The ornaments themselves are simple enough to make. The embroidery stitches used are minimal. The overall effect is definitely in excess of the skills needed to make the ornaments, which rely only on back stitch, a straight stitch and a few French knots. I may have gone off script with a few of the stitches on occasion when I had put the instruction sheets aside, and I think I added a few chain stitches here and there, but I otherwise very closely stuck to the stitching guides as I wanted to make something without overthinking it. I wanted this project to be a resting period for my brain, where somebody else has already done all of the thinking. I did so little thinking that my autopilot kicked in when I started to assemble the embroidered elements, and I used blanket stitch (which I use for all of my own felt ornaments) rather than the whip stitch as given in the pattern. I decided to stick with it for the entire series as I like the edge it gives, and the way that the stitches sit perpendicular to the edge.

Thought the wallpaper I matched the materials to is bold in design, the colours I chose for the ornaments are rather more muted than a lot of people who make this ornament set. I had to find a line between going too naturalistic for the colour scheme and yet finding space for all of these colours from the winter world.

On The Second Day Of Christmas…

I specifically decided to take my time with making these ornaments. I did wonder if I might make them over the course of 2024, but despite how busy I found myself over December, that only served to make me want to occupy my hands in a gentle, low urgency project all the more in the evenings.

The author of the ornament set says that the ornaments get progressively more complex as you move through the set, though the same motifs and stitches are recurrent through the entire series.

The simplicity of the stitches means that I can put my focus on choosing colours of felt and embroidery floss for each element from the limited palette of fabric sheets and thread that I had ordered, and though I am trying to make a concerted effort not to go for the obvious choices, it is hard to get away from the temptation to make the beaks of the birds a pleasing golden yellow colour.

I have used three strands of embroidery floss for each of the ornaments throughout, simply because it is easier to split a six strand skein of thread into two groups of three strands than to keep juggling them about to sort bundles of four threads as the pattern calls for. The impact on the resulting embroidery is minimal but it makes thread management so much easier for me.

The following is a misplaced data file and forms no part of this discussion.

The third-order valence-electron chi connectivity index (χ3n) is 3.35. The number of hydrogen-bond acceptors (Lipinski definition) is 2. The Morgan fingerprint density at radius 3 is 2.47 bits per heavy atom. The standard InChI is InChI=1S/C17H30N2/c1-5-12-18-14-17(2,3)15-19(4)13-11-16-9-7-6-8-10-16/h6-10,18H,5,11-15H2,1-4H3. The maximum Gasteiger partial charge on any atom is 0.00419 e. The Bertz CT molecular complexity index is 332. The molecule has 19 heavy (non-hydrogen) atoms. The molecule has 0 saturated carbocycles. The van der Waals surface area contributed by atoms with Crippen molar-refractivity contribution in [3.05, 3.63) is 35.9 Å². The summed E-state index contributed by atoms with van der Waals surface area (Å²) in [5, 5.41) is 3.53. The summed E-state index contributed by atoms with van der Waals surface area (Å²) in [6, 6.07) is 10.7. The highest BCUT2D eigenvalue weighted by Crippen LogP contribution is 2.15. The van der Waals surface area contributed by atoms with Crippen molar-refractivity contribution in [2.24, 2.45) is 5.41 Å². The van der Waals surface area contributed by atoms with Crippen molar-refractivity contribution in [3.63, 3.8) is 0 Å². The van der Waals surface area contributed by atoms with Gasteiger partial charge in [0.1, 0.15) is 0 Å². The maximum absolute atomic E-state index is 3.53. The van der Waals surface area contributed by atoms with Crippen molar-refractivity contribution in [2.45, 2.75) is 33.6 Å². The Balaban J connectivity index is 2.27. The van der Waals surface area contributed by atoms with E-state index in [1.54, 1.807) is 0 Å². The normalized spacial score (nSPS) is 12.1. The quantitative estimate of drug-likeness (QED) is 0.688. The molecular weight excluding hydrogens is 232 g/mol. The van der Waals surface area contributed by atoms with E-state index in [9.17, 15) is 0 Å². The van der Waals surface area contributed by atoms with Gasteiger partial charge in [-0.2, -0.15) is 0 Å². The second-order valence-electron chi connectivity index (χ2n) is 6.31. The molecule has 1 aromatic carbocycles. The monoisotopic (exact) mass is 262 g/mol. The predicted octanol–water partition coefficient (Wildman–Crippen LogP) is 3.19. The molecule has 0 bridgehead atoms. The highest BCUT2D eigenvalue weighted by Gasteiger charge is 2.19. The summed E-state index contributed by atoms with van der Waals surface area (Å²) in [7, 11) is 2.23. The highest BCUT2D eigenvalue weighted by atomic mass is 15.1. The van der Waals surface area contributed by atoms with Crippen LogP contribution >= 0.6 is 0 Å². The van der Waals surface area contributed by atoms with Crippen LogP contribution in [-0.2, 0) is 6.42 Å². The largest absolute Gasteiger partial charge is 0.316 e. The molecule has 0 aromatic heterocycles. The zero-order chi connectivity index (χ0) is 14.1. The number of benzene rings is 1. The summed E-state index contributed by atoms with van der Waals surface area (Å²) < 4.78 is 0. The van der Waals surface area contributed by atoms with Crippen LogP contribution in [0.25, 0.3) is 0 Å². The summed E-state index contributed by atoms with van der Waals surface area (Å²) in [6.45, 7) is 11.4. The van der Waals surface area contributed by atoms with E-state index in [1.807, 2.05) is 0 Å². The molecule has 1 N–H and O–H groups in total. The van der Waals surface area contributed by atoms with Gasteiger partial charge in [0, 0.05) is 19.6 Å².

On The Third Day Of Christmas…

Madame Poule with her handsome comb and wattles and extra fancy appliqué flower is my favourite of the first three days of ornaments. Her fuzzy cotton pipe cleaner feet (which I have dyed with alcohol markers) give her a stance that says she means business. She has a gloriously stout chest that looks like it would become ruffled if you took too long make her latte. She is an icon. I had to stop myself from making several more French hens for the sheer joy of this pattern alone (and I did have to stop, as it would be disastrous if I ran out of materials before reaching the dancing ladies and drummers). If I find myself with spare materials at the end of the project I shall be making more decorative chickens. Chickens for all seasons, not just for Christmas.

A Project To Cross The Threshold

2023 draws to a close today, and really it is not a boundary of time that I mark with any great importance, but I am glad that I have an ongoing comfort project to see me into this new part of the winter season. When the decorations are boxed away, and the weather turns more grey than frosty, these ornaments will be a cheerful reminder of creativity and coziness.

The partridge and his pear, the turtle dove and my lovely French hen are now complete. and the next set of three are already underway. I won’t wish the time away, but it will bring me joy next year to find these decorations in the dining room each time I walk in there to share a family meal.